commit less than 15 percent of the President's earlier $10 billion 
proposal and only a tiny fraction of his even larger campaign pledge.

                        not a college education

  That means those of us who strongly support national service must 
acknowledge that it will never play a major role in financing higher 
  At a minimum annual cost of $15,000 to $20,000 per participant, we 
can't depend on this new program to help meet the rising cost of going 
to college. Our first priority must be to increase our commitment to 
currently underfunded Pell grants, and to carefully implement the 
student loan reforms enacted in last year's budget bill.

                              not the ccc

  Second, it is important to distinguish the new AmeriCorps program 
from previous national service programs like FDR's Civilian 
Conservation Corps and the Peace Corps and VISTA programs launched in 
the 1960's.
  Those previous initiatives were Federal programs, totally funded and 
run from Washington. What this newest initiative does is authorize a 
decentralized infrastructure for States to use in stimulating community 
service by young people. It is intended to serve as a broad framework 
for thousands of different programs tailored to meet the diversity of 
America's young people and the communities they will serve.
  The new AmeriCorps program should also leverage State, local, and 
private sector support for programs that respond to this diversity and 
that enjoy strong local ownership. If that happens, the impact of this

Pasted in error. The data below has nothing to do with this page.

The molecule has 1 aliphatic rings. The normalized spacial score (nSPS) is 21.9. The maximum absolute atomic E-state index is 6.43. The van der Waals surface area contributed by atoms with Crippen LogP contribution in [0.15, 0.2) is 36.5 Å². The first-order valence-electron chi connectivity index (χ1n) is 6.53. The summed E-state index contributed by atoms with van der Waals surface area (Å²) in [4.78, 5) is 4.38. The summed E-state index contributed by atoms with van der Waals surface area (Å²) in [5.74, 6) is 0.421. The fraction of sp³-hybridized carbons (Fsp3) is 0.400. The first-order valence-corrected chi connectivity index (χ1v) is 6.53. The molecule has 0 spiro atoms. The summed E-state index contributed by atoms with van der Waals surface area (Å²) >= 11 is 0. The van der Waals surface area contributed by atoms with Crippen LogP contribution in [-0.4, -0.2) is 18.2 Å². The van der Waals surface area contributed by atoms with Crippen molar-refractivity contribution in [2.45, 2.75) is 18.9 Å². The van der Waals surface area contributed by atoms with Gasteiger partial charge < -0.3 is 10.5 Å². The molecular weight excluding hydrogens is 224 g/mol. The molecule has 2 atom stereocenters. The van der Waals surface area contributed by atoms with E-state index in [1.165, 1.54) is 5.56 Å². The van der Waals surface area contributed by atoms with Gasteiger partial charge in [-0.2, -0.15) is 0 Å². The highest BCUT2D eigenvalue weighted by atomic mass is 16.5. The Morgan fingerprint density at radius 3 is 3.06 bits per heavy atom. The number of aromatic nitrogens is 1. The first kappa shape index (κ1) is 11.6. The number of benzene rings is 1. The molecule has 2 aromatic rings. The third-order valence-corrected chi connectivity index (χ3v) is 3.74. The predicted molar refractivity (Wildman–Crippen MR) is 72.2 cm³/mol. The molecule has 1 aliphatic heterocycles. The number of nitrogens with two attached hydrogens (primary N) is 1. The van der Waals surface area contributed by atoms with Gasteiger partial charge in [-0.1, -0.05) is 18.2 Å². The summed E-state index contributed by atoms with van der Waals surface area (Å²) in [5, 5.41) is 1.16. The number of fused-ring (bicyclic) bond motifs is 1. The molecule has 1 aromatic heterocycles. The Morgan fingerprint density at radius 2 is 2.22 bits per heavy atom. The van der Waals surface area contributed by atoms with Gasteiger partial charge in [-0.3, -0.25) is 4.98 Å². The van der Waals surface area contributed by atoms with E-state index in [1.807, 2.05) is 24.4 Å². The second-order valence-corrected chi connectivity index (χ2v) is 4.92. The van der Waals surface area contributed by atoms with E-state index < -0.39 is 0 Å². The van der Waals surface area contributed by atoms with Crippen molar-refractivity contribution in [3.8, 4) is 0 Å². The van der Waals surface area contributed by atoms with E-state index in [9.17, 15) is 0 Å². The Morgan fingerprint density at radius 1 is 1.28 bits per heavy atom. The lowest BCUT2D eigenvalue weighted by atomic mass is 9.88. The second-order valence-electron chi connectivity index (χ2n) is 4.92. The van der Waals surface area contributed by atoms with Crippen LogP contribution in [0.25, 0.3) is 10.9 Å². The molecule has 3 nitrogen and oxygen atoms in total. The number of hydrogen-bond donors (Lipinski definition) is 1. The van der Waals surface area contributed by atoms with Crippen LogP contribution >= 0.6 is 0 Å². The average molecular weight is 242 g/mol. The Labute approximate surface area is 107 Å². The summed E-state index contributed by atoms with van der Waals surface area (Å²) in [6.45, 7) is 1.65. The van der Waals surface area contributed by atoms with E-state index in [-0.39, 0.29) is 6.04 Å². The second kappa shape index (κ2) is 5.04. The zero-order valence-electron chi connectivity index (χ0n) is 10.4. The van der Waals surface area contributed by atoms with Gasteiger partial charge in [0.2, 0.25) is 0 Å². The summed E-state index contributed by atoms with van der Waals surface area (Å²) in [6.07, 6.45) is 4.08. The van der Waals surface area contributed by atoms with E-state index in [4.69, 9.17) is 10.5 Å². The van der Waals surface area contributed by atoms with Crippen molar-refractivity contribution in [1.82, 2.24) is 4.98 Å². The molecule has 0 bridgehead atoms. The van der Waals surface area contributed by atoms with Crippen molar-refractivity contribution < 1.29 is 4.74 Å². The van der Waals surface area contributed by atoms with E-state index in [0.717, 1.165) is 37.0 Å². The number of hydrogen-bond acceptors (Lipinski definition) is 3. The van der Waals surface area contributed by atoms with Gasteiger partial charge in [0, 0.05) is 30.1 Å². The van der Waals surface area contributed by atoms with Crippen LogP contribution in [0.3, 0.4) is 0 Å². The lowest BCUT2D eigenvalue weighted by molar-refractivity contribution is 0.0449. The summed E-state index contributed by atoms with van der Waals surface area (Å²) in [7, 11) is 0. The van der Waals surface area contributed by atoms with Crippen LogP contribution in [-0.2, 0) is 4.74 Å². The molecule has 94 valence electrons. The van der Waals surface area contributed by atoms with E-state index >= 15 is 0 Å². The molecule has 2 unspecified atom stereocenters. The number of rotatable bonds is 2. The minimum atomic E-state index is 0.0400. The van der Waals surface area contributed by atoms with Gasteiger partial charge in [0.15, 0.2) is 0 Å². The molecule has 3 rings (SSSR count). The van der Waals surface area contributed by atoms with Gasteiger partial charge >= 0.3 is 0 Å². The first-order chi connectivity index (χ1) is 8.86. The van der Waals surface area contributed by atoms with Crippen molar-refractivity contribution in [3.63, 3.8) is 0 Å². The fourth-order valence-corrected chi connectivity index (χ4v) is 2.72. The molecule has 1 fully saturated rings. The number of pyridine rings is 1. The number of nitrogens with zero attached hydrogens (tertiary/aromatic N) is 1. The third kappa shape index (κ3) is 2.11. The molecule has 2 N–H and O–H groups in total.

new initiative will reach far beyond what's possible with the limited 
Federal funding that today's fiscal realities will allow.

                            service learning

  Finally, as we launch the AmeriCorps program, much greater 
recognition must be given to the value of other new programs also 
authorized last year that encourage nonstipended service learning.
  In States all around the country, young Americans from kindergarten 
through college are demonstrating the value of community service that's 
creatively integrated into the school curriculum.
  In Minnesota, for example, more than 100,000 young people are now 
participating in school-based service learning programs. These programs 
are improving educational outcomes and benefiting local communities. 
And, they're achieving these goals at a fraction of the cost of 
AmeriCorps and other stipended service programs that dominated last 
year's national service debate.

                 wayne meisel, my youth service mentor

  Mr. President, a driving force behind my own interest in national and 
community service has been the leadership of Minnesotans. Wayne 
Meisel--who grew up alongside my own four sons in South Minneapolis--is 
one of those individuals I have looked to as a mentor on this issue.
  That's why I am pleased to report that Wayne was recently recognized 
for his leadership by the American Institute for Public Service through 
its Jefferson Award. This prestigious award is used annually to 
recognize outstanding public service by an individual under age 36.
  Wayne Meisel is the founder of COOL--the Campus Outreach Opportunity 
League, an internationally known platform for students and graduates to 
lead, sustain, and challenge their peers to service others and to bring